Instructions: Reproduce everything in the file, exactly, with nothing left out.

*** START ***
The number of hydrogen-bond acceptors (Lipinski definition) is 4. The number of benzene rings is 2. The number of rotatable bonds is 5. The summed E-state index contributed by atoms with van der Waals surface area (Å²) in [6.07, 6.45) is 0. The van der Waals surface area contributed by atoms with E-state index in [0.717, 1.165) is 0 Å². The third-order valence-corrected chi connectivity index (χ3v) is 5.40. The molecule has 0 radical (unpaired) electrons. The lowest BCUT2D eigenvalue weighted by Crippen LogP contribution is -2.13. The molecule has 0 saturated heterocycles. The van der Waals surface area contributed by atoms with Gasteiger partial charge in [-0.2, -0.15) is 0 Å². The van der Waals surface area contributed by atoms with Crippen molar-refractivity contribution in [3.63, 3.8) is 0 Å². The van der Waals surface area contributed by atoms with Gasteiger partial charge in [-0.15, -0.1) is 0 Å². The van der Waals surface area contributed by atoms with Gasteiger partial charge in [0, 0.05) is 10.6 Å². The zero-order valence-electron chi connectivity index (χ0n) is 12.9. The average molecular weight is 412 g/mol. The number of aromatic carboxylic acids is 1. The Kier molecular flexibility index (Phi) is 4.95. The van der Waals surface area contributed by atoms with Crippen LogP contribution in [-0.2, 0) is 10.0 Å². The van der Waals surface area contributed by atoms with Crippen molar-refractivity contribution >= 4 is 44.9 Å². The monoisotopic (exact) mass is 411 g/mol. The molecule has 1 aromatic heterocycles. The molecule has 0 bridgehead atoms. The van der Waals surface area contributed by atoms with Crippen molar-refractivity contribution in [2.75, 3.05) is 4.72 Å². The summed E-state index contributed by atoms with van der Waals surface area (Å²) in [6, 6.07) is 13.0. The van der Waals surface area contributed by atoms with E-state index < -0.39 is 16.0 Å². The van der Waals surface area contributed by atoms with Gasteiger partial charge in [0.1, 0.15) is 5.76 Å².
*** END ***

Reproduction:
The number of hydrogen-bond acceptors (Lipinski definition) is 4. The number of benzene rings is 2. The number of rotatable bonds is 5. The summed E-state index contributed by atoms with van der Waals surface area (Å²) in [6.07, 6.45) is 0. The van der Waals surface area contributed by atoms with E-state index in [0.717, 1.165) is 0 Å². The third-order valence-corrected chi connectivity index (χ3v) is 5.40. The molecule has 0 radical (unpaired) electrons. The lowest BCUT2D eigenvalue weighted by Crippen LogP contribution is -2.13. The molecule has 0 saturated heterocycles. The van der Waals surface area contributed by atoms with Gasteiger partial charge in [-0.2, -0.15) is 0 Å². The van der Waals surface area contributed by atoms with Crippen molar-refractivity contribution in [3.63, 3.8) is 0 Å². The van der Waals surface area contributed by atoms with Gasteiger partial charge in [-0.15, -0.1) is 0 Å². The van der Waals surface area contributed by atoms with Gasteiger partial charge in [0, 0.05) is 10.6 Å². The zero-order valence-electron chi connectivity index (χ0n) is 12.9. The average molecular weight is 412 g/mol. The number of aromatic carboxylic acids is 1. The Kier molecular flexibility index (Phi) is 4.95. The van der Waals surface area contributed by atoms with Crippen LogP contribution in [-0.2, 0) is 10.0 Å². The van der Waals surface area contributed by atoms with Crippen molar-refractivity contribution >= 4 is 44.9 Å². The monoisotopic (exact) mass is 411 g/mol. The molecule has 1 aromatic heterocycles. The molecule has 0 bridgehead atoms. The van der Waals surface area contributed by atoms with Crippen molar-refractivity contribution in [2.75, 3.05) is 4.72 Å². The summed E-state index contributed by atoms with van der Waals surface area (Å²) in [6, 6.07) is 13.0. The van der Waals surface area contributed by atoms with E-state index < -0.39 is 16.0 Å². The van der Waals surface area contributed by atoms with Gasteiger partial charge in [0.1, 0.15) is 5.76 Å².